What does it mean when the most insightful literary observer of our postmodern condition punches his ticket? If Kurt Cobain was the musical voice of Generation X, then David Foster Wallace was the novelist who brought the same punk rock energy to his scathing satires. But Cobain’s anger was counterbalanced by Wallace’s rapier wit. They railed against similar issues (consumerism, boredom, meaninglessness) but with markedly different styles. Two of our strongest voices proved incapable of finishing the race. Perhaps they suffered from the burden of genius.

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Craig Detweiler Conversant, Part 3




Here's the third part of three conversations I had with Peter from ConversantLife.com. We discussed the tension around art and images in my new book "A Purple State of Mind: Finding Middle Ground in A Divided Culture." I hope you enjoy this conversation.

Are you a movie lover? Take the Quiz


Are you a movie lover?  Do you find yourself quoting random lines from TOMMY BOY or LORD OF THE RINGS?  Then you should take the INTO THE DARK quiz.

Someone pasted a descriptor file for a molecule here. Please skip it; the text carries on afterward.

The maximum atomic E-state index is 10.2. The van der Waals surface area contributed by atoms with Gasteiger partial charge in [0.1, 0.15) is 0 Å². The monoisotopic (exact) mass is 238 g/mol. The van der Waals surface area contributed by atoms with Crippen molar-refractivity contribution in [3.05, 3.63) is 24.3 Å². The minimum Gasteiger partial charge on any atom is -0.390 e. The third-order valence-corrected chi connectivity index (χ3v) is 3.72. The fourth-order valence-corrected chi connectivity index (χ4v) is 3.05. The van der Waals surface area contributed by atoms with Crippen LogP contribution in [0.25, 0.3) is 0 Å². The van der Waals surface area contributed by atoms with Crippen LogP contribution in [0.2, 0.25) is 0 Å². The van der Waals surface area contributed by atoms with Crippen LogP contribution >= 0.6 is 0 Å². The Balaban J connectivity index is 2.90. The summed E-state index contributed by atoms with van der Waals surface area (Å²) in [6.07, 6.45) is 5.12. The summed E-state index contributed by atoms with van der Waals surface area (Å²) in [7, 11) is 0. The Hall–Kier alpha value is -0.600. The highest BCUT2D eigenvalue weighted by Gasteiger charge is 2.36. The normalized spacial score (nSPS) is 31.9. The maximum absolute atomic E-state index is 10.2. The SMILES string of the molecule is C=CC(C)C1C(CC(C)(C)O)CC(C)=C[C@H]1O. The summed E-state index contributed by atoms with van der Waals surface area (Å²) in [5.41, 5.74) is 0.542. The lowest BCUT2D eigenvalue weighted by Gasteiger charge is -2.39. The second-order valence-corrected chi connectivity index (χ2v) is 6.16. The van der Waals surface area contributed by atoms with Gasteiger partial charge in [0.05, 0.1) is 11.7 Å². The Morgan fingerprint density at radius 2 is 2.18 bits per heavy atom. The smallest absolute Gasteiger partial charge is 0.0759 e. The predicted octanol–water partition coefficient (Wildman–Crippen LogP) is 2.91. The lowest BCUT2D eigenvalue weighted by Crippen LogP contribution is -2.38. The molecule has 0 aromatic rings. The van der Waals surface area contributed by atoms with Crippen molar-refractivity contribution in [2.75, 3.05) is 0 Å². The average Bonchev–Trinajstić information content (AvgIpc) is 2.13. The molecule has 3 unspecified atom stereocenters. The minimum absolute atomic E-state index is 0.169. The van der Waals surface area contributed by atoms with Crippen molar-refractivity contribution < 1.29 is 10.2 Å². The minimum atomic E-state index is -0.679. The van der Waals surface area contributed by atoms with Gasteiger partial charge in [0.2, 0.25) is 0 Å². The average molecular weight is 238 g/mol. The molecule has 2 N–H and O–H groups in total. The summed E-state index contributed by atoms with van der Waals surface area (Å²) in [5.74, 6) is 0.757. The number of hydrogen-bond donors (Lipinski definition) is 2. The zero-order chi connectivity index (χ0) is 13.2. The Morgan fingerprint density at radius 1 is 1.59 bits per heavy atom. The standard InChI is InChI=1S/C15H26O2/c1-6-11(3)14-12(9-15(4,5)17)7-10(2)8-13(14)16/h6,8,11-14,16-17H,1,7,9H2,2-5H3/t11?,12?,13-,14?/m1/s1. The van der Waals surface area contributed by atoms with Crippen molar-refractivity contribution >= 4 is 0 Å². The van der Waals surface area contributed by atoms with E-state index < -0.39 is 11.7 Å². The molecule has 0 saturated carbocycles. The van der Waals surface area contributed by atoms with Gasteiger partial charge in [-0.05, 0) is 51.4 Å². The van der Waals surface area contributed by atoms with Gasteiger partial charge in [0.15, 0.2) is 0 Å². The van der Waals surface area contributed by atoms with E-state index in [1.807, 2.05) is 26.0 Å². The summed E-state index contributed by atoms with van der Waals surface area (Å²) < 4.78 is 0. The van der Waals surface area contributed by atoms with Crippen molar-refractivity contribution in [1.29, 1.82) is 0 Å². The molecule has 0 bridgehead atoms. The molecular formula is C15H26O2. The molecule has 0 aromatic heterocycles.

My smart and savvy publishers at Baker Academic are giving away cash and prizes.  All you have to do is take the short, sweet, but tricky INTO THE DARK quiz. Yes, to promote the release of my new book, Baker Books has created an online movie test.   This is exactly the kind of trivia that has attracted my attention since I first saw Humphrey Bogart in Casablanca.   It features twelve questions about films featured in my book–contemporary classics like MementoEternal Sunshine, and No Country for Old Men.   Only one week left to enter, so take the quiz here.
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Tags | Film

Tyler Perry's THE FAMILY THAT PREYS

Tyler Perry is the most prolific, successful and unapologetic filmmaker blending faith and film.  His comedic first feature, Diary of a Mad Black Women introduced Madea, the broadest, most imposing and insightful black “Mama” since Hattie McDaniel in Gone with the Wind.   Perry put on a house dress and high heels to offer Madea’s comedic observations and moral corrections.    It was a tribute to his aunt and the mother who raised him.

Born outside the studio system in Perry’s Atlanta home, Diary of a Mad Black Woman became an unexpected hit, earning $50 million on a modest $5 million budget.   Only indie studio Lionsgate understood how many black moviegoers had already discovered Madea through Perry’s popular stage plays.   Years of touring on the ‘chitlin circuit’ with his melodramas had created brand loyalty.  Lionsgate and Perry have teamed up for a string of hits aimed at his devoted audience, from Madea’s Family Reunion to Why Did I Get Married? and Meet the Browns

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Tags | Film
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General
Ph.D., author, filmmaker and professor. I direct the Center for Entertainment, Media, and Culture (the EMC) at Pepperdine University.